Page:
Love Parade

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Siegessäule, Love Parade 2001
Dancer, Love Parade 2001

The Love Parade (German: Loveparade) is a popular festival and parade that originated in 1989 in Berlin, Germany. It was held in Germany annually between 1989 and 2003, and then from 2006 to 2008. The 2004 and 2005 editions in Berlin and the 2009 edition in Bochum [1] were cancelled.

Internationally, spin-off Love Parades have occurred in San Francisco, Mexico City, Acapulco, Geneva, Vienna, Cape Town, Tel Aviv, Leeds, Sydney, Santiago, Caracas, Rio de Janeiro, Oslo, Budapest.


[edit] History

The Love Parade has its roots in the spirit of a changing Europe. In 1989, it was first celebrated four months before the demolition of the Berlin Wall. It was started by the fresh Berlin Underground under the initiative of Matthias Roeingh aka "Dr. Motte". It was held as a political demonstration for peace and international understanding through music.

Until 1996, the parade was held on the famous Berlin "Kurfürstendamm". Since by then, not only the Kurfürstendamm was overcrowded but the streets and even railway tracks near the Ku'damm too, the parade moved to the "Straße des 17. Juni" which is near the Tiergarten Park in the center of Berlin by the Brandenburg Gate and provided plenty of space. The center of the parade is the Siegessäule in the middle of the park, and the golden angel on top of the column has become a symbol of the parade.

Many people from Germany, Poland, and other countries travel to Berlin to take part in the Parade—over a million attended in the years 1997 through 2000 and 800,000 in 2001. Attendance at the 2001 festival was significantly lower because the date of the parade was changed with little advance notice. 2002 and 2003 also saw lower figures, and in 2004 and 2005 the parade was canceled due to funding difficulties. 2004 did however host a scaled-down version which served more as a mini-protest, and was promoted with the title 'Love Weekend'. Dozens of clubs promoted the weekend-long event all over the city, with various clubs staying open for 3 days straight without closing. In 2006, the parade made a comeback with the help of German exercise studio McFit.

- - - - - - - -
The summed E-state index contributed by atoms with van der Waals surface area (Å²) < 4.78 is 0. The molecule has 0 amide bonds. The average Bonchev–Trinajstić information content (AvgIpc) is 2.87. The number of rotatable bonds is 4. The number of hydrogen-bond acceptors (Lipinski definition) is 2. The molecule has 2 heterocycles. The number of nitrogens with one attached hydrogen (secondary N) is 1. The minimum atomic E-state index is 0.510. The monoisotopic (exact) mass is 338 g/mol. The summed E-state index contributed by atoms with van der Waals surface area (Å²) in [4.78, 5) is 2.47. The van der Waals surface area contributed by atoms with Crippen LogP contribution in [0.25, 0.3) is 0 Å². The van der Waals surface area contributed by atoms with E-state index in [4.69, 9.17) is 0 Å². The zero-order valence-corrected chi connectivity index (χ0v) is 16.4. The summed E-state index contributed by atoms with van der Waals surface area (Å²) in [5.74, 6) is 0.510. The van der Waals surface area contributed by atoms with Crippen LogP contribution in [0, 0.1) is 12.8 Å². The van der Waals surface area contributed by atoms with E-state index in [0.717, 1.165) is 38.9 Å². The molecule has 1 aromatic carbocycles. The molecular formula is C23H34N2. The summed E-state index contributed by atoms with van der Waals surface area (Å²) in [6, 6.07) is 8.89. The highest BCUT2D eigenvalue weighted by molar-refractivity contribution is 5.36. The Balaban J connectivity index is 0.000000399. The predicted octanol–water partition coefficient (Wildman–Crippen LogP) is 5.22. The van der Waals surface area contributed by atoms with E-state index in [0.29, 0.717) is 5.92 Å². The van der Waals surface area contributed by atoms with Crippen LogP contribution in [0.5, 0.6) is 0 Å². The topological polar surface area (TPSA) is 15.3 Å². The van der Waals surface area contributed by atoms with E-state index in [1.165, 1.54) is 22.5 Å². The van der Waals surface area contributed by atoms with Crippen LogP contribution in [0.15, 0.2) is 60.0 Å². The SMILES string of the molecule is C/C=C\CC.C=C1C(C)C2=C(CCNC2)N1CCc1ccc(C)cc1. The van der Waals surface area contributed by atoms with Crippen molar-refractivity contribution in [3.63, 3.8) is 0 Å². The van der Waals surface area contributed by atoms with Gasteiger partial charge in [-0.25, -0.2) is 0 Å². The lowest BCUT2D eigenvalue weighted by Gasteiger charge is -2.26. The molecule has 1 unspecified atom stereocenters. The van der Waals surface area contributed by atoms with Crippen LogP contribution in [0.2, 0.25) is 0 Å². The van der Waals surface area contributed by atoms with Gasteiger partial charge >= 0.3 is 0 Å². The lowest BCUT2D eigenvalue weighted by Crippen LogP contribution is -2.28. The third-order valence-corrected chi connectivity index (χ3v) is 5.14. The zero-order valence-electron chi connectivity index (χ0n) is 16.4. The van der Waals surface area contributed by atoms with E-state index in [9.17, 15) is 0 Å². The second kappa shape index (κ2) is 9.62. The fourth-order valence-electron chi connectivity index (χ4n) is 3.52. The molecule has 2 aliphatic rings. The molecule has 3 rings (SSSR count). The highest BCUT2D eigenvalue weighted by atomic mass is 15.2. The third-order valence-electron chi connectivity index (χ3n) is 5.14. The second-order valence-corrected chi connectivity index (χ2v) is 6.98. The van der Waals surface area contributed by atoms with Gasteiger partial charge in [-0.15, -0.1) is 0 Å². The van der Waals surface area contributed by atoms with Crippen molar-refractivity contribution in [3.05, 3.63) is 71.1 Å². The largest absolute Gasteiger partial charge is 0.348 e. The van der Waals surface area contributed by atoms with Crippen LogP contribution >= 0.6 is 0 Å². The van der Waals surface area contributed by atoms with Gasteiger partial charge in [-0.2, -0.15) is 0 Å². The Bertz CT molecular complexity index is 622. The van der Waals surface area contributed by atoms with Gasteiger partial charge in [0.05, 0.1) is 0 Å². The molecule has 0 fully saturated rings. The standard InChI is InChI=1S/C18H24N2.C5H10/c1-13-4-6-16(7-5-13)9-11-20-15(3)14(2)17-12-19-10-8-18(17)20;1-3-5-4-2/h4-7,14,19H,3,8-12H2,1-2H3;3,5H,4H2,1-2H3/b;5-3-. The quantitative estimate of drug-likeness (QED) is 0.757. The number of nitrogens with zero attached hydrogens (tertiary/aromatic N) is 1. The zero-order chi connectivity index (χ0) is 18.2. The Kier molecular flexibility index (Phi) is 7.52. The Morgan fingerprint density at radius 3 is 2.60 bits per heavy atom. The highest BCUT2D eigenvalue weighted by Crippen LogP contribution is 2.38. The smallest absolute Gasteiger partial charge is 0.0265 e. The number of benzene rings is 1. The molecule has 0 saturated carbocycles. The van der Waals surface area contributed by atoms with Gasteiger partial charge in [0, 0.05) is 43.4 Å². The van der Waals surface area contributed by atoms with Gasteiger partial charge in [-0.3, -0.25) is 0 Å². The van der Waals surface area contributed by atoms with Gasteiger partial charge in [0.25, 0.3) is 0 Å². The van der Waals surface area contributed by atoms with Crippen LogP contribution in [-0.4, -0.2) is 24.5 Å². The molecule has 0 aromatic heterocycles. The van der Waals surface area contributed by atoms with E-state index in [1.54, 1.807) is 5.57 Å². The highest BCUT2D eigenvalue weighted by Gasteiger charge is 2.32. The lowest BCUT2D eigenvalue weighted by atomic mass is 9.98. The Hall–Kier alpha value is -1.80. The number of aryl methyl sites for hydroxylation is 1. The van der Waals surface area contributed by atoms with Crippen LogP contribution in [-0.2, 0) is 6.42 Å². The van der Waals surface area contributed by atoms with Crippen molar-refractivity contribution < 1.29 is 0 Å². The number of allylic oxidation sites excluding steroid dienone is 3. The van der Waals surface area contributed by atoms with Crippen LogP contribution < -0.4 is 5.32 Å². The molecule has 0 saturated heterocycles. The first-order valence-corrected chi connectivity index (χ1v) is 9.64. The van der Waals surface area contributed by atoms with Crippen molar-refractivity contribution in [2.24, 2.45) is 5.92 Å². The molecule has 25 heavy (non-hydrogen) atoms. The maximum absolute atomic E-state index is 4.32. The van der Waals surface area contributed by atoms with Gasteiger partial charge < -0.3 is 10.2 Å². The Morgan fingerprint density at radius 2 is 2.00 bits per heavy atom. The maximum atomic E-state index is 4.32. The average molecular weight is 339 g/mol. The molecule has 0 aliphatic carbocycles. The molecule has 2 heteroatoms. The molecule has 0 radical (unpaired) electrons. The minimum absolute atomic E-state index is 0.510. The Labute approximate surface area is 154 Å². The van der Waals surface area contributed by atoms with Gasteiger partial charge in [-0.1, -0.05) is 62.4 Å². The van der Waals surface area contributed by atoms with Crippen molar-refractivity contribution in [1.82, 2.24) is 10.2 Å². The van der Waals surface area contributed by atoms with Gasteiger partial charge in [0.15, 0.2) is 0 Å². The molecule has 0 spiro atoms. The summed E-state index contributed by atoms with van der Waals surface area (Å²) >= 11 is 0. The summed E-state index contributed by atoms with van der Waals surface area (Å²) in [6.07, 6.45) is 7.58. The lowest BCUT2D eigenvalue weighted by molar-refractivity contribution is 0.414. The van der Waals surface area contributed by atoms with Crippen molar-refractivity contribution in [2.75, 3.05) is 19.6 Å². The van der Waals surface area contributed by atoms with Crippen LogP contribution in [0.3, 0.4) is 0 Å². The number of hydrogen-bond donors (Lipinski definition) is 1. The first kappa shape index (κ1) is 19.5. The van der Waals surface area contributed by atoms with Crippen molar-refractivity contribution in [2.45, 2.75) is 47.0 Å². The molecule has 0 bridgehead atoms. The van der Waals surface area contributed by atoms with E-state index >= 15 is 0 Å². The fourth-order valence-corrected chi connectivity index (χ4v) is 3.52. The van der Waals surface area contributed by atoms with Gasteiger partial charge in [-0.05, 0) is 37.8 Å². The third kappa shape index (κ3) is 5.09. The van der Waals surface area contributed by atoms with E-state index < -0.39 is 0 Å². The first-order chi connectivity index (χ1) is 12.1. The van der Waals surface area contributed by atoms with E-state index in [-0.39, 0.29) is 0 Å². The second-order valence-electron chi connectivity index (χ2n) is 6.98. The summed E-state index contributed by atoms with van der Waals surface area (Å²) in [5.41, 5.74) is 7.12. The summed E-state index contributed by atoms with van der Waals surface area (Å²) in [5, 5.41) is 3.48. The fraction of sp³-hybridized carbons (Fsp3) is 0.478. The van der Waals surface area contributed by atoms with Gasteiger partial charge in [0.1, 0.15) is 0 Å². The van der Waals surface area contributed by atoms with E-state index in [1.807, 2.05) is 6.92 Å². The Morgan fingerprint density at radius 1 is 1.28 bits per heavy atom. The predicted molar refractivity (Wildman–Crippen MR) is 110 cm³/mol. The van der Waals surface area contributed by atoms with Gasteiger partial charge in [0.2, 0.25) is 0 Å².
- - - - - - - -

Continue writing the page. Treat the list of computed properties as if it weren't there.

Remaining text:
The Love Parade 2007 was planned for July 7, 2007 in Berlin. However, the Berlin event was cancelled in February as the Senate of Berlin had not issued the necessary permissions at that time. After negotiations with several German cities, on July 21, it was announced that the Love Parade would move to the Ruhr Area for the next five years. The first event took place in Essen on August 25. The Parade in Essen saw 1.2 million visitors in comparison to the 500,000 who attended the 2006 parade in Berlin.

In 2008, the festival took place in Dortmund on July 19 on the Bundesstraße 1 under the motto Highway of Love. The event was planned as a "Love Weekend", with parties throughout the region. For the first time the Turkish electronic scene was represented by an own float "Turkish Delights (music project)". The official estimate is that 1.6 million visitors attended, which makes it the largest Loveparade to date.[2]

The next parades are planned to take place in Bochum, Gelsenkirchen and Duisburg.

The music played at the events is predominantly electronic dance music: in this case mainly Trance, House, Techno, and Schranz music. Attempts to introduce other music styles, such as hip hop, have failed. Hardcore and Gabber music were part of the parade in early years, but were later removed. They are now celebrated separately on a counter-demonstration called "Fuckparade".

The love parade is seen to be louder and more crowded than most concerts. With its water-cooled sound systems on every truck, the parade produces an extremely loud sound floor.[citation needed] The parade consists of the sound trucks that usually feature local, or important, clubs and their DJs. It has become a rule that only trucks that have sponsors from a techno related field, such as clubs, labels or stores, are allowed, but advertising space was increased after the 2006 event to offset the high costs of equipping a truck. The trucks are usually open on top and feature dancers, with box-systems mounted on the side or rear.